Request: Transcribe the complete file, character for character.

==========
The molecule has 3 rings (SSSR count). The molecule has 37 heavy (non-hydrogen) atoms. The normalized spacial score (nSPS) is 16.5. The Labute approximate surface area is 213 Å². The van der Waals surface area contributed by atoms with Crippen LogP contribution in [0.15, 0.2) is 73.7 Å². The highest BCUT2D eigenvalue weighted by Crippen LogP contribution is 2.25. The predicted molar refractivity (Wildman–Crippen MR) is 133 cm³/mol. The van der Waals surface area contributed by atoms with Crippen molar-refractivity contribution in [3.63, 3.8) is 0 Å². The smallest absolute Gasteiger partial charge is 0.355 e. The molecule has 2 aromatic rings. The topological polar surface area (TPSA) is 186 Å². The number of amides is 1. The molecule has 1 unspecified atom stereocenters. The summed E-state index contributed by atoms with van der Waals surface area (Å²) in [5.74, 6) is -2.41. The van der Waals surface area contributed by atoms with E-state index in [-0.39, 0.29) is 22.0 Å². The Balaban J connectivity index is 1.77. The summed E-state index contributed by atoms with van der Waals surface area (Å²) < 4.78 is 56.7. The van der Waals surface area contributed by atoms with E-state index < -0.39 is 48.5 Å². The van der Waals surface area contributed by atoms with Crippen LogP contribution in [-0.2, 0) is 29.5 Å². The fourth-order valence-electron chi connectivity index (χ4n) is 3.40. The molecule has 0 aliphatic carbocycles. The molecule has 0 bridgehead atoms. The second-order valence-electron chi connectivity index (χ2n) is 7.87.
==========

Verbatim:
The molecule has 3 rings (SSSR count). The molecule has 37 heavy (non-hydrogen) atoms. The normalized spacial score (nSPS) is 16.5. The Labute approximate surface area is 213 Å². The van der Waals surface area contributed by atoms with Crippen LogP contribution in [0.15, 0.2) is 73.7 Å². The highest BCUT2D eigenvalue weighted by Crippen LogP contribution is 2.25. The predicted molar refractivity (Wildman–Crippen MR) is 133 cm³/mol. The van der Waals surface area contributed by atoms with Crippen molar-refractivity contribution in [3.63, 3.8) is 0 Å². The smallest absolute Gasteiger partial charge is 0.355 e. The molecule has 2 aromatic rings. The topological polar surface area (TPSA) is 186 Å². The number of amides is 1. The molecule has 1 unspecified atom stereocenters. The summed E-state index contributed by atoms with van der Waals surface area (Å²) in [5.74, 6) is -2.41. The van der Waals surface area contributed by atoms with E-state index in [-0.39, 0.29) is 22.0 Å². The Balaban J connectivity index is 1.77. The summed E-state index contributed by atoms with van der Waals surface area (Å²) < 4.78 is 56.7. The van der Waals surface area contributed by atoms with E-state index < -0.39 is 48.5 Å². The van der Waals surface area contributed by atoms with Crippen LogP contribution in [-0.2, 0) is 29.5 Å². The fourth-order valence-electron chi connectivity index (χ4n) is 3.40. The molecule has 0 aliphatic carbocycles. The molecule has 0 bridgehead atoms. The second-order valence-electron chi connectivity index (χ2n) is 7.87.